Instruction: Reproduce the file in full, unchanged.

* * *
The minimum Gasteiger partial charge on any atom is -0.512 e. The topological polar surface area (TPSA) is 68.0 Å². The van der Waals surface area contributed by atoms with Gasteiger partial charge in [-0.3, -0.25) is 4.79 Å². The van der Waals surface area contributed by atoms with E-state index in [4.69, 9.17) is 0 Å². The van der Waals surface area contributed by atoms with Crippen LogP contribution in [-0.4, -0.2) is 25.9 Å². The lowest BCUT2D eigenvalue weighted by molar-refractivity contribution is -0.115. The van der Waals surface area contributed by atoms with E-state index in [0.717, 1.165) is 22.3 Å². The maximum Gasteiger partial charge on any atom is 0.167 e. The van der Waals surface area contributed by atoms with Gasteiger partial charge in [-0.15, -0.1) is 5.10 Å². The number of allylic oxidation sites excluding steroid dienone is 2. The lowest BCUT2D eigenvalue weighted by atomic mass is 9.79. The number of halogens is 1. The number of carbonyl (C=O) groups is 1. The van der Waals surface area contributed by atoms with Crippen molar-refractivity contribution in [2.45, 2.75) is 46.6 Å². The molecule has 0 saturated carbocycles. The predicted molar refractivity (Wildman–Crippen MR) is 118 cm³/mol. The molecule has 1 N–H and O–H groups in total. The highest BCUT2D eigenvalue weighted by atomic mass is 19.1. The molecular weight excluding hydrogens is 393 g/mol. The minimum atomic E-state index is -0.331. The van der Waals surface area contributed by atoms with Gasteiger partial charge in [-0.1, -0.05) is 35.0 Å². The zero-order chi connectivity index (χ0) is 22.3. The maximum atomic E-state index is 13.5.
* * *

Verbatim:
The minimum Gasteiger partial charge on any atom is -0.512 e. The topological polar surface area (TPSA) is 68.0 Å². The van der Waals surface area contributed by atoms with Gasteiger partial charge in [-0.3, -0.25) is 4.79 Å². The van der Waals surface area contributed by atoms with E-state index in [4.69, 9.17) is 0 Å². The van der Waals surface area contributed by atoms with Crippen LogP contribution in [-0.4, -0.2) is 25.9 Å². The lowest BCUT2D eigenvalue weighted by molar-refractivity contribution is -0.115. The van der Waals surface area contributed by atoms with E-state index in [0.717, 1.165) is 22.3 Å². The maximum Gasteiger partial charge on any atom is 0.167 e. The van der Waals surface area contributed by atoms with Gasteiger partial charge in [-0.15, -0.1) is 5.10 Å². The number of allylic oxidation sites excluding steroid dienone is 2. The lowest BCUT2D eigenvalue weighted by atomic mass is 9.79. The number of halogens is 1. The number of carbonyl (C=O) groups is 1. The van der Waals surface area contributed by atoms with Crippen molar-refractivity contribution in [2.45, 2.75) is 46.6 Å². The molecule has 0 saturated carbocycles. The predicted molar refractivity (Wildman–Crippen MR) is 118 cm³/mol. The molecule has 1 N–H and O–H groups in total. The highest BCUT2D eigenvalue weighted by atomic mass is 19.1. The molecular weight excluding hydrogens is 393 g/mol. The minimum atomic E-state index is -0.331. The van der Waals surface area contributed by atoms with Gasteiger partial charge in [-0.1, -0.05) is 35.0 Å². The zero-order chi connectivity index (χ0) is 22.3. The maximum atomic E-state index is 13.5.